Last month after meeting up with someone after numerous telephone conversations, I was told that, despite being an African-American, I sound “white” on the phone. The person was essentially attributing my small and light voice to the white race in this regard. The remark also reminded me that during the O.J. Simpson trial, one witness claimed to have heard a “black voice” at the scene of the murder of Simpson’s wife to which lawyer Johnnie Cochran objected: “What’s a black voice?” Thus, I understood their viewpoint, albeit incorrect, and began to wonder why this is a common assumption of people with lighter voices.
When first researching the causes of the differences in voices, my search led me to many dead ends, accrediting the distinction to simply ‘culture.’ Most of the articles I read on this subject considered factors such as African American Vernacular as well as articulation differences that may span across cultures. While these factors may attribute to why our voices sound so different, it does not answer the question of what makes them sound different.
One reason for this variation could be due to the historical-maternal tongue of one’s ethnicity. When slaves were first brought over, due to the range of countries that they came from, the languages spoken were varied. Examples include Yoruba and Swahili languages. Over time, these languages tended to merge together as well as with English. However, the accents still remained. The way the offspring produced these new found English words mimicked the native language of their ancestors. However, this theory still takes into account the way words are said and not what inherently makes the voices of certain ethnicities thicker than others.
Eventually, my investigation led me to discover multiple factors that affect our voices in general. One reason that accounts for the way our voices sound is the size of our vocal chords. As we speak, air passes through the folds in our chords which determines our pitch. Thus, the size of the chords will clearly affect the sound of our voice. In general, lower voices have thicker cords than those with higher voices because the thicker the chords are, the slower the vibrations happen to produce pitch. The size of the neck will also influence the way our voices sound. Taller necks will usually cause bigger and lower airways, and this extra space creates a deeper sound.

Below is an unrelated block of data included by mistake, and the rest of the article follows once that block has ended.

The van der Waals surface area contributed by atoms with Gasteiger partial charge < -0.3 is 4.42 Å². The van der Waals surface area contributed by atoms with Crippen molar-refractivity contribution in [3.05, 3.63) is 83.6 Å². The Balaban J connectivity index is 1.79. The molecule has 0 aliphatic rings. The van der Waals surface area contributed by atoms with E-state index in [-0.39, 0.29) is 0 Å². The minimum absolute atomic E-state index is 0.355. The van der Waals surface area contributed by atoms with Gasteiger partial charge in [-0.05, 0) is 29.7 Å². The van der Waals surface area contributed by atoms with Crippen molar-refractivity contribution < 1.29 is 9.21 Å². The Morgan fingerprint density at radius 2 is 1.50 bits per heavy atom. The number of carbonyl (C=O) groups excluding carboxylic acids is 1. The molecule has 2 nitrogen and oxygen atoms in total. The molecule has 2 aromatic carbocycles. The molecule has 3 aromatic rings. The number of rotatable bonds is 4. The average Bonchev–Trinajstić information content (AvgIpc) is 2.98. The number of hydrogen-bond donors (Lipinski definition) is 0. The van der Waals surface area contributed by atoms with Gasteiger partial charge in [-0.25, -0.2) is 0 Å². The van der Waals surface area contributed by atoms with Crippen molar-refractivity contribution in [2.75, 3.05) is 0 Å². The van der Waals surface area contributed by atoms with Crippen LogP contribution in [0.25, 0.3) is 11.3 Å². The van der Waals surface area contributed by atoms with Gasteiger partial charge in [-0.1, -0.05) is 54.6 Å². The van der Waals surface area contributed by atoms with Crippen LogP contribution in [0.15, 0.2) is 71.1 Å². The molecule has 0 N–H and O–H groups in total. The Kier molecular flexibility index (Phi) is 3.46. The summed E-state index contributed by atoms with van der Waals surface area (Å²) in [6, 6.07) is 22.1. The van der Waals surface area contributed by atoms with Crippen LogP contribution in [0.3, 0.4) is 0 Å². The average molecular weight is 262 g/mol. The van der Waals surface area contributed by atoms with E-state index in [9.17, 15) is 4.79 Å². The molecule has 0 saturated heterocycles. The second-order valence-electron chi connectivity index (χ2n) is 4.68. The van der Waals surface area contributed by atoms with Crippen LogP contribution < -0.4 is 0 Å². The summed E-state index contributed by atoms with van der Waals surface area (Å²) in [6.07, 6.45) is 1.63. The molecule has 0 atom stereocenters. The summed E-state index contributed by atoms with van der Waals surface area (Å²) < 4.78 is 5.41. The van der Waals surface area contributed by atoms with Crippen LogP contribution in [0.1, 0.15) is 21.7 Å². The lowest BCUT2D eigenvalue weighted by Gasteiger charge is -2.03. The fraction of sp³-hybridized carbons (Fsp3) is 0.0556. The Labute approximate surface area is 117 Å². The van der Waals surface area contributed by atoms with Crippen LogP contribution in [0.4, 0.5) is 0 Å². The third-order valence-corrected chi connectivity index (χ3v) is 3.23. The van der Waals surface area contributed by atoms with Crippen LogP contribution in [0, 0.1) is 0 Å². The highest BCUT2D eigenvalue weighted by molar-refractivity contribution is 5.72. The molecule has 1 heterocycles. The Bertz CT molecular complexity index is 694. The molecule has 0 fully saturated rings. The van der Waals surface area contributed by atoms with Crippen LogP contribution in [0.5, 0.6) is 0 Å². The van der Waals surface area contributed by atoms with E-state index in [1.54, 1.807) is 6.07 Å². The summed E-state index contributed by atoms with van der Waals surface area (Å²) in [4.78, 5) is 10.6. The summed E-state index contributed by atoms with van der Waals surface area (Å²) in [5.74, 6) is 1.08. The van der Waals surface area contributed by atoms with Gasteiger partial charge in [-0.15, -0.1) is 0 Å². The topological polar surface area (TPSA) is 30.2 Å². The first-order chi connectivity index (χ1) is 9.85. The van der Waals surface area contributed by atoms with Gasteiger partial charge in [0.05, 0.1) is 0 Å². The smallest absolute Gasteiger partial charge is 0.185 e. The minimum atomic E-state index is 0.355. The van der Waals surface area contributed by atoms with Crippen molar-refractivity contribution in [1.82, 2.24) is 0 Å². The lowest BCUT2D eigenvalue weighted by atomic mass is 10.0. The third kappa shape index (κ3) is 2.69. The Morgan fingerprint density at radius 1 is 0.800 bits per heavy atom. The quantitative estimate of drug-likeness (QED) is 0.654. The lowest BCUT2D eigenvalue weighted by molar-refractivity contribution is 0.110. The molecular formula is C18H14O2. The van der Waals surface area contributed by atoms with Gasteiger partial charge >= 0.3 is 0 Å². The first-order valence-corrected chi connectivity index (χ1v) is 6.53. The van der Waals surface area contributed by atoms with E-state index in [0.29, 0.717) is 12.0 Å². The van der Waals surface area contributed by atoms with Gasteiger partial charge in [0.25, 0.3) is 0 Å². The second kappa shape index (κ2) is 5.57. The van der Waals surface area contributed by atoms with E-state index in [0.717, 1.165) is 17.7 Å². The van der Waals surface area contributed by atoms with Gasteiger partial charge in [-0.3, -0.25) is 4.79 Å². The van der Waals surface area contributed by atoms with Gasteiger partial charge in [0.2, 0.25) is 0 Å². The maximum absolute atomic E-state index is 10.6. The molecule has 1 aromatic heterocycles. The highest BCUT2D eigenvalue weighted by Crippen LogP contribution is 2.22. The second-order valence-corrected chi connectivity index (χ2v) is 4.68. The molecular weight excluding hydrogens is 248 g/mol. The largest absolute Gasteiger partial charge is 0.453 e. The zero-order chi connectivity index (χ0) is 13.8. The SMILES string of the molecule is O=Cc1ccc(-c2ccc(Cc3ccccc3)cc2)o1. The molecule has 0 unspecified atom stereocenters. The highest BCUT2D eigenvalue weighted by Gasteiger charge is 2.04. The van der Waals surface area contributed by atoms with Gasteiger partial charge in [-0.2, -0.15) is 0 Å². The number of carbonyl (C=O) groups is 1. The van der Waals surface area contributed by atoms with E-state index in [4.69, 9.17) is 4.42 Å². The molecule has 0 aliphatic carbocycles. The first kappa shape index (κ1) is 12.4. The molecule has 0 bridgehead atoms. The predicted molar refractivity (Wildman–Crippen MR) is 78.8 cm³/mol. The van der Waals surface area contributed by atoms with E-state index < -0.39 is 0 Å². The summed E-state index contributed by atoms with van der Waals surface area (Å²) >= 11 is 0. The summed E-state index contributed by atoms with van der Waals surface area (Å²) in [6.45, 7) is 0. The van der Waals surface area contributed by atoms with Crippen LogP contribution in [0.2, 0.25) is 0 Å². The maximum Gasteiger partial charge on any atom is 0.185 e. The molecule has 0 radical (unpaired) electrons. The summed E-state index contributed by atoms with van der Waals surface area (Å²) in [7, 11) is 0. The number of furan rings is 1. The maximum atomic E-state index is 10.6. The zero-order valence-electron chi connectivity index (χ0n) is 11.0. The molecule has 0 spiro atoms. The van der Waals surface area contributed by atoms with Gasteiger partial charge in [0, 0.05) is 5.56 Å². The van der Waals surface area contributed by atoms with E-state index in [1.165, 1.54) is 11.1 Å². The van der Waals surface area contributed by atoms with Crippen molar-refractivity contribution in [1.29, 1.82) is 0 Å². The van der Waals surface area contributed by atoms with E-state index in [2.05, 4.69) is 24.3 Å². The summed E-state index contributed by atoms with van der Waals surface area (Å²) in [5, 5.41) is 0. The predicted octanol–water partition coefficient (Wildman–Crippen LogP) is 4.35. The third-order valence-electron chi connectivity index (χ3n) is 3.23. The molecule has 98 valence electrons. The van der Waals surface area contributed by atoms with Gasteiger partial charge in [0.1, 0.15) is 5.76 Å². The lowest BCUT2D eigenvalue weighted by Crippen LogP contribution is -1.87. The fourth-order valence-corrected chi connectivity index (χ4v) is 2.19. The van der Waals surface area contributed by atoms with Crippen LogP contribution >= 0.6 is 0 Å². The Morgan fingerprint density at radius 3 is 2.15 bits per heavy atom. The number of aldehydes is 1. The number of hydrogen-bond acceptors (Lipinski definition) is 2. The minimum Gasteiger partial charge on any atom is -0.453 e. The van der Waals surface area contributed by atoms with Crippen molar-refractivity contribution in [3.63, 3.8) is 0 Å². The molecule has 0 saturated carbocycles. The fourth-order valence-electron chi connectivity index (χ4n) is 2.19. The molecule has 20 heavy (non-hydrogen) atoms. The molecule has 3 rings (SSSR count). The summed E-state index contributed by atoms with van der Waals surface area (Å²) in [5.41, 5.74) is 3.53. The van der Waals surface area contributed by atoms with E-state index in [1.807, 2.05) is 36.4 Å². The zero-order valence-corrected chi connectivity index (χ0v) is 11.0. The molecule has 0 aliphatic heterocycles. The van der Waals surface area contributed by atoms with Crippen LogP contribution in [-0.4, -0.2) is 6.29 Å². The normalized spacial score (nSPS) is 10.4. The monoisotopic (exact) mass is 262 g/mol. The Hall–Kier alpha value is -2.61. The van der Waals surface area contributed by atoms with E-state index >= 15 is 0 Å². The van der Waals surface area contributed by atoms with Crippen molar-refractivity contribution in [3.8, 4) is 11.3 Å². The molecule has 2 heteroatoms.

While these factors, as well as others, are not necessarily specific to certain ethnicities, in general, certain ethnicities are said to appear physically bigger than others which will cause these factors, such as a bigger neck, to occur (It should be noted that these factors do not speak for every member within a certain group, due to genetic variation appearing in any ethnicity or race). However, whether this is evidence alone to explain the vocal differences between ethnicities is debatable.
When discussing the contrast, I find it too simple to reduce the discussion and allow linguistic differences to account for the contrast. In doing so, this would cause an entirely new discussion on the socioeconomic imbalances and opportunities between races and ethnicity.
My research ended up finding miscellaneous factors that affect our voices, none of which are inherently ascribed to a certain race or ethnicity. It is debatable whether not the distinction is culturally or biologically-imposed. Through the years to come, I hope somehow we will be able to find an answer to this query.
Click here to read a study discussing possible ethnic differences in vocal chord structure.
Editor: Olivia Vo